The Gonzalez family business helps local kids and adults become better people and better martial artists.
Standing at the center of the bright mats of Winter Garden Karate, 10-year-old Ashton Duguid-Petrakis takes his stance.
He briskly goes into his kata — a detailed choreographed exercise used by martial artists — and moves gracefully about the floor.
With each strike of the hand or foot, his white karate gi flows along, as the brown belt around his waist twirls about.
It’s this aspect of martial arts that Duguid-Petrakis loves the most — it allows him to better understand his technique.
“I personally like katas,” Duguid-Petrakis said. “It’s very fun to learn — it’s exciting. It’s like going from one strike or move to another move, and the fun part is just learning it and practicing. It also teaches you how to combine strikes and the purpose of them.”
As he watches from just off to the side, sensei Li Gonzalez takes notes and watches as the young Duguid-Petrakis works on his form.
The learning and development of these young martial artists is a big part of the reason why Gonzalez — a fourth-degree black belt and a sensei at the school — does what he does.
“I actually enjoy it, because it’s a day-by-day learning experience,” Gonzalez said. “I also like seeing the kids grow up — like I’ll see them when they first start (and think), ‘This kid can’t tell his left from his right,’ and all of a sudden it’s three years in and this kid is throwing head kicks and doing all of this crazy stuff. That’s pretty cool.”
This school, and its teaching, is a family tradition dedicated to helping kids — and adults — learn the ways of karate, and it’s why his father established the school 15 years ago.
Teaching alongside his sister, Yaidel, who is a black belt herself, and his father, Kermit — a seventh-degree black belt and the school’s shihan — is a continuation of a passion for karate that all started with his dad’s time in the military, which included teaching taekwondo.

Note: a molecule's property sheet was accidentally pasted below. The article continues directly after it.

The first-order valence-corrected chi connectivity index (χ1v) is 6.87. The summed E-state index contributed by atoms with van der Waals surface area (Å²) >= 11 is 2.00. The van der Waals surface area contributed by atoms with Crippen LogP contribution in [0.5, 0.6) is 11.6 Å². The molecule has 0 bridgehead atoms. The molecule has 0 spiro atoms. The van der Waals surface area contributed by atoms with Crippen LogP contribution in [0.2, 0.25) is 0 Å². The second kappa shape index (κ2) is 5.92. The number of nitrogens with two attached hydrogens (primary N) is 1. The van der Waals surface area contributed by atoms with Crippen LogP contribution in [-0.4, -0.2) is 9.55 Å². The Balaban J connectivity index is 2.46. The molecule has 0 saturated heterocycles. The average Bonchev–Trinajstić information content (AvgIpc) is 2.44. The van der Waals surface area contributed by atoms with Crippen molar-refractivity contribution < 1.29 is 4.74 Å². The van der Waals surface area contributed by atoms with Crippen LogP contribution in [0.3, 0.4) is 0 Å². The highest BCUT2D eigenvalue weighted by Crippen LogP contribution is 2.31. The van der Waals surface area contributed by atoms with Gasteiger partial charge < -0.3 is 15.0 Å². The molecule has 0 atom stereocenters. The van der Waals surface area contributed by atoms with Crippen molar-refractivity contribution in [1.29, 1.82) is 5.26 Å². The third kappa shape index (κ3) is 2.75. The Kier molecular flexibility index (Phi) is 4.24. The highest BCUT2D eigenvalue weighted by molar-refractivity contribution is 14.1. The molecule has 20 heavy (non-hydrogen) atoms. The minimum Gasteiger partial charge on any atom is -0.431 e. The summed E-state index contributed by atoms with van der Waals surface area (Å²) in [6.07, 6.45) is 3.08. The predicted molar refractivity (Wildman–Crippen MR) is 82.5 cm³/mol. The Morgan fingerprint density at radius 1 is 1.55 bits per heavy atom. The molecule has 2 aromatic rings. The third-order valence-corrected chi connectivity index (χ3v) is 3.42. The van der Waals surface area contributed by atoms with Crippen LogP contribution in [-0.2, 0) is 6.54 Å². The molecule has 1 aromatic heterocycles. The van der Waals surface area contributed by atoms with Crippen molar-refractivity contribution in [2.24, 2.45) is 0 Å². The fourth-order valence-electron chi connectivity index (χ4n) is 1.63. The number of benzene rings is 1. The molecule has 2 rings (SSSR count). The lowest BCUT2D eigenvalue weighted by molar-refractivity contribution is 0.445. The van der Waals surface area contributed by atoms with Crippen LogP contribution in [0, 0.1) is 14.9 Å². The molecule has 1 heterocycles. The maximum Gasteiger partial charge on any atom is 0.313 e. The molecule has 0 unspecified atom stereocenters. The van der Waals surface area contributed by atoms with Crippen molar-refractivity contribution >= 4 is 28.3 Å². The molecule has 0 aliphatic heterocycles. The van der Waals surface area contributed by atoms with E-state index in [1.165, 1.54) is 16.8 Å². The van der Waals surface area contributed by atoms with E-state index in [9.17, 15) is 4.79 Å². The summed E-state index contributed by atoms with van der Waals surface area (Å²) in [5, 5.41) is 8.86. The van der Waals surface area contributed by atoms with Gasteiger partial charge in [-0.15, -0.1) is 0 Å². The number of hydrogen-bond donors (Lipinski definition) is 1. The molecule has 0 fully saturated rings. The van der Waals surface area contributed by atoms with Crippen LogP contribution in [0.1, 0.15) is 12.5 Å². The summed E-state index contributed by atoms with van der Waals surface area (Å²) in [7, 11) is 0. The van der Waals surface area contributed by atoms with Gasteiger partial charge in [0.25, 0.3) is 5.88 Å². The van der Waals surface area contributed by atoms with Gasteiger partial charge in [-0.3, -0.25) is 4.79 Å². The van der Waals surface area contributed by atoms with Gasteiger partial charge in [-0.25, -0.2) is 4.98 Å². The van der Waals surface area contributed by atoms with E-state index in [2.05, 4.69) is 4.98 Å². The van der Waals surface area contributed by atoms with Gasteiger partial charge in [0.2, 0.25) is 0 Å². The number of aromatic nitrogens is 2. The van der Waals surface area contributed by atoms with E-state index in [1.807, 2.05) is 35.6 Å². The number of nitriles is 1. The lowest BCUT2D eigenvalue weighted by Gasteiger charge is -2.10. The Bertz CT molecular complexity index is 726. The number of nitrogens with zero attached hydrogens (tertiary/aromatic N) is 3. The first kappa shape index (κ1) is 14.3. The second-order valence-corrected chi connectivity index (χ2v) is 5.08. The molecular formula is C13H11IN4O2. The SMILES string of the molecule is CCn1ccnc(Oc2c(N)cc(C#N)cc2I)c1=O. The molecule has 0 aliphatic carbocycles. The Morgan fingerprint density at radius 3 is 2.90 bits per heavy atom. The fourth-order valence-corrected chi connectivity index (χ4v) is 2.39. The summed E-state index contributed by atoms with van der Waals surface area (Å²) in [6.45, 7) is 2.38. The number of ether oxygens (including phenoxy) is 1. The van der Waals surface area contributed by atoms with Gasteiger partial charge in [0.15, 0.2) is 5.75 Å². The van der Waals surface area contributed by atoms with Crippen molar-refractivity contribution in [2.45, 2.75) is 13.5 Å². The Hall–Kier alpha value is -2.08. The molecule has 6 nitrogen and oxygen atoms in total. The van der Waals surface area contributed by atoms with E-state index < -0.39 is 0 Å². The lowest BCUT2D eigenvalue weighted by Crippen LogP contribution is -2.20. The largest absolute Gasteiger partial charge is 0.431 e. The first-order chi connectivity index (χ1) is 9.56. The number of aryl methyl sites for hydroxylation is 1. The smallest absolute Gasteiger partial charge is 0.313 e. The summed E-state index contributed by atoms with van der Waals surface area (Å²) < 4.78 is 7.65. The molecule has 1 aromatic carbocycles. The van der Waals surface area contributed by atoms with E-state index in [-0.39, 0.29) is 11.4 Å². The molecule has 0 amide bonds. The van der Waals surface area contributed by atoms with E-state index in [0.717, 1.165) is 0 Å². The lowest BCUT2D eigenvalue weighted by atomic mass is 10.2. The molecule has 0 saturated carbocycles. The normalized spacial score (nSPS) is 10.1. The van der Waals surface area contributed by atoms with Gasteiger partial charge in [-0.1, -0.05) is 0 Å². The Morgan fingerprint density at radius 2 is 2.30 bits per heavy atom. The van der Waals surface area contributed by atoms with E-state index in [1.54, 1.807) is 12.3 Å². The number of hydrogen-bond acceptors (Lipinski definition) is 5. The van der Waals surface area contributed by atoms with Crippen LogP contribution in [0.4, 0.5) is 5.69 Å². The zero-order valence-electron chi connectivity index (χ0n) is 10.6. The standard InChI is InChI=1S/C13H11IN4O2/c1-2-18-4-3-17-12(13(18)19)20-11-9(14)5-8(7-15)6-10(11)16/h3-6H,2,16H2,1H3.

That early influence led Gonzalez to pick up martial arts at the age of 5, and from there he just ran with it.
In the years since, he has developed and worked on his techniques and has spent the last 15 years teaching the students who come through the front door at Winter Garden Karate next to his family — which has been a lot of fun, Gonzalez said.
“It’s really nice, it really is,” Gonzalez said. “Every family is going to bump heads, but at the end of the day not a lot of people can be like, ‘Yeah, I work with my father and my sister.’”
The school itself offers up a range of classes for children as young as 4 years old, all the way up to adults. Gonzalez said that he currently has a student who is in his 60s actively participating.
It’s the kids’ classes, however, where Gonzalez and his family can really teach the fundamentals of self-discipline and respect that play such an important role in their martial art.
In reaching children at such a young age, it’s crucial to teach them how to handle themselves.
“This day and era, the way the world is, they understand what respect is and how to behave and be presentable in the public,” Gonzalez said. “I feel like that is going away, and I don’t know why. (I want to see them) carry their own and be confident.”
The structure that comes along with martial arts is a pretty big factor if you ask some of Gonzalez’s elite pupils, such as Duguid-Petrakis and 9-year-old Rickari Fox.
“I actually enjoy it, because it’s a day-by-day learning experience. I also like seeing the kids grow up."
— Li Gonzalez
For Fox, a green belt at the school, that discipline goes hand-in-hand with the sparring aspect of his training, which also happens to be his favorite part about karate.
“I came here to learn discipline,” Fox said. “I like learning how to fight — that’s why I like sparring — and it mostly helps you how to toughen up.”
A big part of the draw for the once shy Duguid-Petrakis was that it offered him a place to learn how to become a better person and develop mental strength.
“It taught me many things over the years — it taught me respect, discipline and how to be a good leader,” Duguid-Petrakis said.
The drive to better themselves, both mentally and technically, is something that can be seen when you watch these young students work in the dojo.
And while they all have different goals they set up for themselves, there’s one thing that unites them all — a fire to keep going and to get better.
“I want to be able to do this to where I no longer have enough time to — even if I don’t have enough time, I want to come here,” Duguid-Petrakis said. “I can’t say I want to go to a belt and just stop, I always want to go higher.”